My spontaneous free first class upgrade this morning was made that much sweeter by the sight of my seatmate reading a Nicholas Sparks novel.
For those unfamiliar with the rich canon of Nicholas Sparks, he's a pharmaceutical sales rep-turned-best-selling author from North Carolina whose books are a speed bump en route to a mediocre PG-13 rom-dram adaptation with a 45% rating on Rotten Tomatoes starring Zac Efron, Channing Tatum, Ryan Gosling, Rachel McAdams, Amanda Seyfried, or some combination thereof.
The plots of all 20 or so of Nicholas Sparks' novels are basically the same: white, blonde girl meets white, brunette boy, and some set of circumstances beyond the couple's control conspire to foil their star-crossed love affair: a deployment to Iraq, an abusive ex, an old flame who's just resurfaced to reclaim what is rightly his, a disapproving family, a natural disaster, etc. There is (inevitably) crying, rolling in the sand, passionate kissing in the rain, a big dramatic fight, and then a resolution at the end which is usually told in flash-forward format when one of the main characters is in hospice care and reflecting on The Love of His/Her Life.
Having just returned from a wedding that I failed to survive without a 40 year-old lady hangover, I of all people was certainly in no position to judge this bro openly reading Nick Sparks' latest novel, See Me, which Amazon describes thusly:
Colin Hancock is giving his second chance his best shot. With a history of violence and bad decisions behind him and the threat of prison dogging his every step, he's determined to walk a straight line. To Colin, that means applying himself single-mindedly toward his teaching degree and avoiding everything that proved destructive in his earlier life. Reminding himself daily of his hard-earned lessons, the last thing he is looking for is a serious relationship. Maria Sanchez, the hardworking daughter of Mexican immigrants, is the picture of conventional success. With a degree from Duke Law School and a job at a prestigious firm in Wilmington, she is a dark-haired beauty with a seemingly flawless professional track record. And yet Maria has a traumatic history of her own, one that compelled her to return to her hometown and left her questioning so much of what she once believed. A chance encounter on a rain-swept road will alter the course of both Colin and Maria's lives, challenging deeply held assumptions about each other and ultimately, themselves. As love unexpectedly takes hold between them, they dare to envision what a future together could possibly look like . . . until menacing reminders of events in Maria's past begin to surface.So it seems Sparks went off script and ventured into woke-ness by writing a Mexican-American heroine this time? (Note: she's still the one with the shady and mysterious past though). Sparks fans do not despair: his favorite natural element--rain--seems to be making its standard appearance. And I would totally be lying if I didn't admit that I secretly want to download this on a Kindle and devour it in a single night.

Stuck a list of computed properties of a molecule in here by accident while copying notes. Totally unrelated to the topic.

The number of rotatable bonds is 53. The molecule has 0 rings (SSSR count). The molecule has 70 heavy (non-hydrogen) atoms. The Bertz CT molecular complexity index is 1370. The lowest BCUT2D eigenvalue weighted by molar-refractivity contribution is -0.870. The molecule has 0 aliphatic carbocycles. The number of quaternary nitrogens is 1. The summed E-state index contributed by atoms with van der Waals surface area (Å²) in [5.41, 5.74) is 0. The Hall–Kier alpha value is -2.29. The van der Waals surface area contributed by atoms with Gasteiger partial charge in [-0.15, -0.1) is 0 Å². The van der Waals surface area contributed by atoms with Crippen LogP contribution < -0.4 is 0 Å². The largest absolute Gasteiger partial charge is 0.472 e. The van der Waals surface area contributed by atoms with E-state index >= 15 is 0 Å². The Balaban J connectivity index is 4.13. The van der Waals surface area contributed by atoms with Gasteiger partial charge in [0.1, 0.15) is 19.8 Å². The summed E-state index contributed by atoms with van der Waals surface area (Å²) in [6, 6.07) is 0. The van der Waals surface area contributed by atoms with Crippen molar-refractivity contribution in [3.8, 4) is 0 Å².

On a Kindle. Therein likes the difference between me and my seatmate, who was high-key reading the equivalent of Sweet Valley High for grownups for all to see, and with zero shame. In other words, he was straight owning his Nick Sparks Standom, and for that, he earns my one hundo percent respek.